Fasa: In Dunhuang, China, there are these caves along the Silk Road, and people would travel there from all over the world to trade. Each cave is carved as if it’s a tent, with all of the different cultures — Iranian musicians dancing with Indian sutras — so they’re a celebration of all cultures coming together and celebrating their differences.

The idea of this concert was seeing L.A. as another Silk Road, another Dunhuang, where people are coming from other cultures and celebrating their differences in a really unique way. It was about finding our Dunhuang together.

How did your experience at UCLA impact SMYO?

Carlson: At the beginning, SMYO was an organization that didn’t have much funding. Everyone who was employed there was a graduate student from the university. Many of the foundational concepts of the orchestra came from a lot of the things we discussed as graduate students in the ethnomusicology program, particularly the modeling of Anthony Seeger, who was my adviser and mentor and a great inspiration. A lot of the progress we’ve made in the last few years has to do with people at UCLA, like [executive director of the UCLA Confucius Institute] Susan Jain, being really invested in the program. The UCLA community has been very involved.

Fasa: Ninety percent of our faculty, staff and board members are connected to UCLA.

Was the orchestra an immediate success?

Fasa: Before we opened our doors in 2012, we went to many private and public schools and handed out boxes of flyers that said the first 50 kids that show up will get a free gift basket. We got treats from lots of companies. We thought we were going to run out of baskets, but only nine kids showed up. It was so tragic. I remember thinking, “Oh my goodness, we’re never going to make it.” But we survived that little scare.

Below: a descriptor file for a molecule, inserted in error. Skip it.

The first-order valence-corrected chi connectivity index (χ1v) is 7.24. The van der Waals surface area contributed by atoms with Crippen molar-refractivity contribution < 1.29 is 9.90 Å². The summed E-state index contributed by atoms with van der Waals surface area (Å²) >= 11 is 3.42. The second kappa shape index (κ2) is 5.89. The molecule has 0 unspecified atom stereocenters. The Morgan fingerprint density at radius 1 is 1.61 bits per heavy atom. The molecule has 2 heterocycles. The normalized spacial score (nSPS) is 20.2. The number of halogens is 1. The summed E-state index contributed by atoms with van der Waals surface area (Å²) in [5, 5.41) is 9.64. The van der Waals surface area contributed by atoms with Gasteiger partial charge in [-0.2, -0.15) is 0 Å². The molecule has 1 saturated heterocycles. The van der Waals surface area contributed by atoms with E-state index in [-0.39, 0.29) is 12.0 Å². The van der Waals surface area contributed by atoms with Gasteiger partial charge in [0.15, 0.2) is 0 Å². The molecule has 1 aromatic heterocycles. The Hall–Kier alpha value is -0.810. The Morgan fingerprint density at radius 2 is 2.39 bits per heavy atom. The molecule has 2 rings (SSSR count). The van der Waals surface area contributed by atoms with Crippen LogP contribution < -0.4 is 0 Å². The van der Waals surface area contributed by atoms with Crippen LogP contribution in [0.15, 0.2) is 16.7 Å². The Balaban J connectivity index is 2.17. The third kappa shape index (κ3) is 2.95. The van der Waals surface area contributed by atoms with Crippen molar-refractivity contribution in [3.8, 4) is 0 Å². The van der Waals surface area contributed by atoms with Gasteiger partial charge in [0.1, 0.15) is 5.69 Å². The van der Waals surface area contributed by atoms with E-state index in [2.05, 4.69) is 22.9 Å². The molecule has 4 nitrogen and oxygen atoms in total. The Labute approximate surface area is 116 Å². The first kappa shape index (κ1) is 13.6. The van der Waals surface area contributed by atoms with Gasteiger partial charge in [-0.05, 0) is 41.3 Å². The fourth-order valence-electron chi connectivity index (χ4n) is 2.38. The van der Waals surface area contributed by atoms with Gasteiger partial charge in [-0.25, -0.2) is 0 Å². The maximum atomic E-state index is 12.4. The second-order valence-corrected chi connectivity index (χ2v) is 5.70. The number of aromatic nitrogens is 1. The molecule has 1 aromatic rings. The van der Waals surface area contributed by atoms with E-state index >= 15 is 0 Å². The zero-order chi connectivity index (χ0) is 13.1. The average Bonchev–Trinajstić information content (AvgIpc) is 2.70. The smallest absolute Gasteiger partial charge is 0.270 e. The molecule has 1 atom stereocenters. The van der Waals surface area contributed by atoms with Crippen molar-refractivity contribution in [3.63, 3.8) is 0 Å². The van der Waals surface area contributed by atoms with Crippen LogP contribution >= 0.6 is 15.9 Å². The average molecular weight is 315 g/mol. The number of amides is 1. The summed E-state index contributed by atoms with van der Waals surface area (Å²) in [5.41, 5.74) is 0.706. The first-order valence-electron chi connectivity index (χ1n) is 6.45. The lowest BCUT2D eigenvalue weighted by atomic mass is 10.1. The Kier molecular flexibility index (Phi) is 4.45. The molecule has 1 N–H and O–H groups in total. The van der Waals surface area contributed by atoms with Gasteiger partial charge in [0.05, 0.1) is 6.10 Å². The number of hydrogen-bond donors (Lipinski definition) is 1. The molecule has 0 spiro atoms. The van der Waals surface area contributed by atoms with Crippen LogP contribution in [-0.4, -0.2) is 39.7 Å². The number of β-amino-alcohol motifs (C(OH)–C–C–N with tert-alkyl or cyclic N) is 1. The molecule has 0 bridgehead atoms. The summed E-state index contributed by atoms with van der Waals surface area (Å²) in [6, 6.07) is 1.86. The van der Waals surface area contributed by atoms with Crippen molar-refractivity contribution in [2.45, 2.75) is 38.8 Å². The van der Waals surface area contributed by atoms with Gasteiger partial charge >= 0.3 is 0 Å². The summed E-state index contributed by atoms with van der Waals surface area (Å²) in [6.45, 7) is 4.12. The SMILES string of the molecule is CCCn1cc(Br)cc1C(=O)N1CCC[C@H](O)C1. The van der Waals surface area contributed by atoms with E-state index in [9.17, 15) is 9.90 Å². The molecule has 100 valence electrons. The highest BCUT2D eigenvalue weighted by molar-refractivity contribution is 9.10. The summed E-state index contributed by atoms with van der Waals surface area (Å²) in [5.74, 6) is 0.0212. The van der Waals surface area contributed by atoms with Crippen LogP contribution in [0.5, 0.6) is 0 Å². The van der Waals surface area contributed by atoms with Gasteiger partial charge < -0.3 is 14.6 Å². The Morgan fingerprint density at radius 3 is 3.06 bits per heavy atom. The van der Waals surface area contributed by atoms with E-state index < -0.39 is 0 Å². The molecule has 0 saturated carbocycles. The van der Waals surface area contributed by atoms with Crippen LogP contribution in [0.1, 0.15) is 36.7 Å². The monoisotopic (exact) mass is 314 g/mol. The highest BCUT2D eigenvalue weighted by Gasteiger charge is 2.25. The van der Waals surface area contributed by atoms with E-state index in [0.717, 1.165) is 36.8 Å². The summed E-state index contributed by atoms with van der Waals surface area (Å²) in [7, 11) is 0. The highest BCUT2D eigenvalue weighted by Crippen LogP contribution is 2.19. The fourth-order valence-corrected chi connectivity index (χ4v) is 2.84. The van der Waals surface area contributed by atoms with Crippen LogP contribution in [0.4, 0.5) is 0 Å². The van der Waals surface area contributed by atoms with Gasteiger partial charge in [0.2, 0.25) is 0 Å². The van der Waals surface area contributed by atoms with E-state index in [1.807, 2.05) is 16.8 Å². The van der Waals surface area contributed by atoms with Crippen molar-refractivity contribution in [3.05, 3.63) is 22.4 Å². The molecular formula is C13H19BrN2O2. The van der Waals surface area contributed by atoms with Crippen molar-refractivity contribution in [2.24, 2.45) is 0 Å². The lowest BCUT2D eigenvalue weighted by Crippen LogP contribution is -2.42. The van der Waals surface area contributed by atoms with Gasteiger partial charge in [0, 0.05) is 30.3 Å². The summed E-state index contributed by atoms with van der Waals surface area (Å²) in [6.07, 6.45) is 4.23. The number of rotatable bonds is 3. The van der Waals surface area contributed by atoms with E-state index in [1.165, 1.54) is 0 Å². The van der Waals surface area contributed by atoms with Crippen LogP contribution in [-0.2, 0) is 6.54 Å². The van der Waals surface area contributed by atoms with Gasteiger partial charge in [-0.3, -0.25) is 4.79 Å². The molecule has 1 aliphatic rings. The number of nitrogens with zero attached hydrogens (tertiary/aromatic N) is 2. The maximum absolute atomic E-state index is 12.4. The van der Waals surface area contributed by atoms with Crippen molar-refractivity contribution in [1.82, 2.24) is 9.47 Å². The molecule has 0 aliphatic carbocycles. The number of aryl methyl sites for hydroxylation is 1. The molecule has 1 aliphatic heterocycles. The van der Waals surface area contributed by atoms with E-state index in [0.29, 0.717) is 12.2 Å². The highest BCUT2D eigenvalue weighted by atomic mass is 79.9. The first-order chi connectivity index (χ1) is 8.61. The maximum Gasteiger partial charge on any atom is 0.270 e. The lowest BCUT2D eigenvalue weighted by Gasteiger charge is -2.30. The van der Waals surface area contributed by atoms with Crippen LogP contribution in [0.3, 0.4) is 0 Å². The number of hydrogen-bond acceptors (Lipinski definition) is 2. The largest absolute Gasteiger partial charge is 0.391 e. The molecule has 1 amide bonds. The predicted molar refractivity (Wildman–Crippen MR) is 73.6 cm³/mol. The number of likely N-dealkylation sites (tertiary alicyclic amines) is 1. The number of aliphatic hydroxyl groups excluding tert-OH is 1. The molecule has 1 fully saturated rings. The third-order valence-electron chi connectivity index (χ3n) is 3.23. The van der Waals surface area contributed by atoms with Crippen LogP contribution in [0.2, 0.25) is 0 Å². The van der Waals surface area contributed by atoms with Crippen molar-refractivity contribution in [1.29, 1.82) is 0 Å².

I feel so fortunate that I get to build a space where children can find themselves, and I have a tremendous amount of gratitude that we were able to build something from nothing.

What kind of impact has the coronavirus pandemic had on SMYO?

Fasa: We had all of these concerts and retreats planned in the spring, and none of that happened. So being able to physically share music with people and connect with an audience didn’t happen.

Carlson: It was disappointing on one level, but there are a lot of doors that open as well. We can open the door to participation among a much larger pool of people, and we can provide services to a much larger group of people. We can also welcome people in to share resources, information and traditions beyond the geographical borders. Another frontier is bringing in people from other parts of the world, not only as teachers but as students. We’ve planned at times to bring in people from other parts of the world physically, but we can do that now virtually, and we plan to do it as we move forward. So there are some really exciting possibilities that COVID has opened the door to.

What are your dreams for SMYO in the future?

Fasa: I would like to have enough funding to take these kids to other parts of the world so they can meet other children and do orchestra exchanges. In 2028, we would like to open the Olympics with our world music ensembles representing all of Los Angeles, because that’s when the whole world is looking at us. We would like to represent the Dunhuang we have created.